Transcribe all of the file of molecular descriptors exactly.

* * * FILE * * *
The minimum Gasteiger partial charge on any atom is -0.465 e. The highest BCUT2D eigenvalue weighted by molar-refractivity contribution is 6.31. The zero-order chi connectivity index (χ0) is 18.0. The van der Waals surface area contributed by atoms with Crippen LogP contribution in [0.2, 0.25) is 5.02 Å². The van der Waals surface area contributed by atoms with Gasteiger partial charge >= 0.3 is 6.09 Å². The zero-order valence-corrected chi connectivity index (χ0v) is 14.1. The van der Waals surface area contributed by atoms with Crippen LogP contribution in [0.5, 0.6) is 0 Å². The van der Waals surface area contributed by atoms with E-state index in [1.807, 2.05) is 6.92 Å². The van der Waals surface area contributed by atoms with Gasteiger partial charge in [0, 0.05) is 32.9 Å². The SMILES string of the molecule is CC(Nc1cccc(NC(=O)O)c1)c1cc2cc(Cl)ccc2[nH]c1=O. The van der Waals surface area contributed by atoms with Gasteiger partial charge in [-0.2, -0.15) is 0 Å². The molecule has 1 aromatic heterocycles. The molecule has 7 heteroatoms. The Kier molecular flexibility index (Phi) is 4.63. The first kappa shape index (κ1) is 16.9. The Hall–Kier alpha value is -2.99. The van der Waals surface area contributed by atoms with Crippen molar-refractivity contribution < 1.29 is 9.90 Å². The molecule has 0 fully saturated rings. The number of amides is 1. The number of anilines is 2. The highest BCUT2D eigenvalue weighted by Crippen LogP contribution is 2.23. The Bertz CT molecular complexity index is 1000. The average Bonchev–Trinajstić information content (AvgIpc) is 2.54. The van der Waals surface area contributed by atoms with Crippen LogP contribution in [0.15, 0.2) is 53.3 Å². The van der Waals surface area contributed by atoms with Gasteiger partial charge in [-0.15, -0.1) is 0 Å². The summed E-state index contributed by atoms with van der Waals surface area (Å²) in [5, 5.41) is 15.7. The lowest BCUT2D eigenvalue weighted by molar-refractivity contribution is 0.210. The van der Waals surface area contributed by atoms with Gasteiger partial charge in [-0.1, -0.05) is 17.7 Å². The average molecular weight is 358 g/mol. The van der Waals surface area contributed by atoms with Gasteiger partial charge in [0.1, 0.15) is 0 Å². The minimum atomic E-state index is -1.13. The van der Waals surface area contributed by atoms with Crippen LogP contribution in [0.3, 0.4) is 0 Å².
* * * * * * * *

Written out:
The minimum Gasteiger partial charge on any atom is -0.465 e. The highest BCUT2D eigenvalue weighted by molar-refractivity contribution is 6.31. The zero-order chi connectivity index (χ0) is 18.0. The van der Waals surface area contributed by atoms with Crippen LogP contribution in [0.2, 0.25) is 5.02 Å². The van der Waals surface area contributed by atoms with Gasteiger partial charge >= 0.3 is 6.09 Å². The zero-order valence-corrected chi connectivity index (χ0v) is 14.1. The van der Waals surface area contributed by atoms with Crippen LogP contribution in [0.5, 0.6) is 0 Å². The van der Waals surface area contributed by atoms with E-state index in [1.807, 2.05) is 6.92 Å². The van der Waals surface area contributed by atoms with Gasteiger partial charge in [0, 0.05) is 32.9 Å². The SMILES string of the molecule is CC(Nc1cccc(NC(=O)O)c1)c1cc2cc(Cl)ccc2[nH]c1=O. The van der Waals surface area contributed by atoms with Gasteiger partial charge in [-0.2, -0.15) is 0 Å². The molecule has 1 aromatic heterocycles. The molecule has 7 heteroatoms. The Kier molecular flexibility index (Phi) is 4.63. The first kappa shape index (κ1) is 16.9. The Hall–Kier alpha value is -2.99. The van der Waals surface area contributed by atoms with Crippen molar-refractivity contribution < 1.29 is 9.90 Å². The molecule has 0 fully saturated rings. The number of amides is 1. The number of anilines is 2. The highest BCUT2D eigenvalue weighted by Crippen LogP contribution is 2.23. The Bertz CT molecular complexity index is 1000. The average Bonchev–Trinajstić information content (AvgIpc) is 2.54. The van der Waals surface area contributed by atoms with Crippen LogP contribution in [0.15, 0.2) is 53.3 Å². The van der Waals surface area contributed by atoms with Gasteiger partial charge in [-0.15, -0.1) is 0 Å². The summed E-state index contributed by atoms with van der Waals surface area (Å²) in [5, 5.41) is 15.7. The lowest BCUT2D eigenvalue weighted by molar-refractivity contribution is 0.210. The van der Waals surface area contributed by atoms with Gasteiger partial charge in [-0.1, -0.05) is 17.7 Å². The average molecular weight is 358 g/mol. The van der Waals surface area contributed by atoms with Gasteiger partial charge in [0.1, 0.15) is 0 Å². The minimum atomic E-state index is -1.13. The van der Waals surface area contributed by atoms with Crippen LogP contribution in [0.3, 0.4) is 0 Å².